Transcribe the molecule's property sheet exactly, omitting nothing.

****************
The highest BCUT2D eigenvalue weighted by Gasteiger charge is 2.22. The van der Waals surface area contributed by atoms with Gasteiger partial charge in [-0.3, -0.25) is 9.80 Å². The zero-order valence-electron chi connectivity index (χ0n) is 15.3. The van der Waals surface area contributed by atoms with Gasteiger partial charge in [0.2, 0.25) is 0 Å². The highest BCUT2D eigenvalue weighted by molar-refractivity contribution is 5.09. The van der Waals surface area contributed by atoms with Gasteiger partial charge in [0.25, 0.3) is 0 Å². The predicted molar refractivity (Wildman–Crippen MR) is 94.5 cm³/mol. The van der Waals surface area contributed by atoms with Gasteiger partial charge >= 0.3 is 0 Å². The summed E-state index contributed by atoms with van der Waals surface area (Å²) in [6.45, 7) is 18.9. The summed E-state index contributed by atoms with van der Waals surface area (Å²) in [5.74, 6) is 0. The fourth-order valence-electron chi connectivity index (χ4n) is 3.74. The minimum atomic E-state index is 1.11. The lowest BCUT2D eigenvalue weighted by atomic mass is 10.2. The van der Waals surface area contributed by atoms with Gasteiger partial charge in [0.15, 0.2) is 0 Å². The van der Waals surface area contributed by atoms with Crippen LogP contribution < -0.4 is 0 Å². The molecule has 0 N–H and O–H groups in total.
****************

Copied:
The highest BCUT2D eigenvalue weighted by Gasteiger charge is 2.22. The van der Waals surface area contributed by atoms with Gasteiger partial charge in [-0.3, -0.25) is 9.80 Å². The zero-order valence-electron chi connectivity index (χ0n) is 15.3. The van der Waals surface area contributed by atoms with Gasteiger partial charge in [0.2, 0.25) is 0 Å². The highest BCUT2D eigenvalue weighted by molar-refractivity contribution is 5.09. The van der Waals surface area contributed by atoms with Gasteiger partial charge in [0.25, 0.3) is 0 Å². The predicted molar refractivity (Wildman–Crippen MR) is 94.5 cm³/mol. The van der Waals surface area contributed by atoms with Gasteiger partial charge >= 0.3 is 0 Å². The summed E-state index contributed by atoms with van der Waals surface area (Å²) in [6.45, 7) is 18.9. The summed E-state index contributed by atoms with van der Waals surface area (Å²) in [5.74, 6) is 0. The fourth-order valence-electron chi connectivity index (χ4n) is 3.74. The minimum atomic E-state index is 1.11. The lowest BCUT2D eigenvalue weighted by atomic mass is 10.2. The van der Waals surface area contributed by atoms with Gasteiger partial charge in [0.15, 0.2) is 0 Å². The van der Waals surface area contributed by atoms with Crippen LogP contribution < -0.4 is 0 Å². The molecule has 0 N–H and O–H groups in total.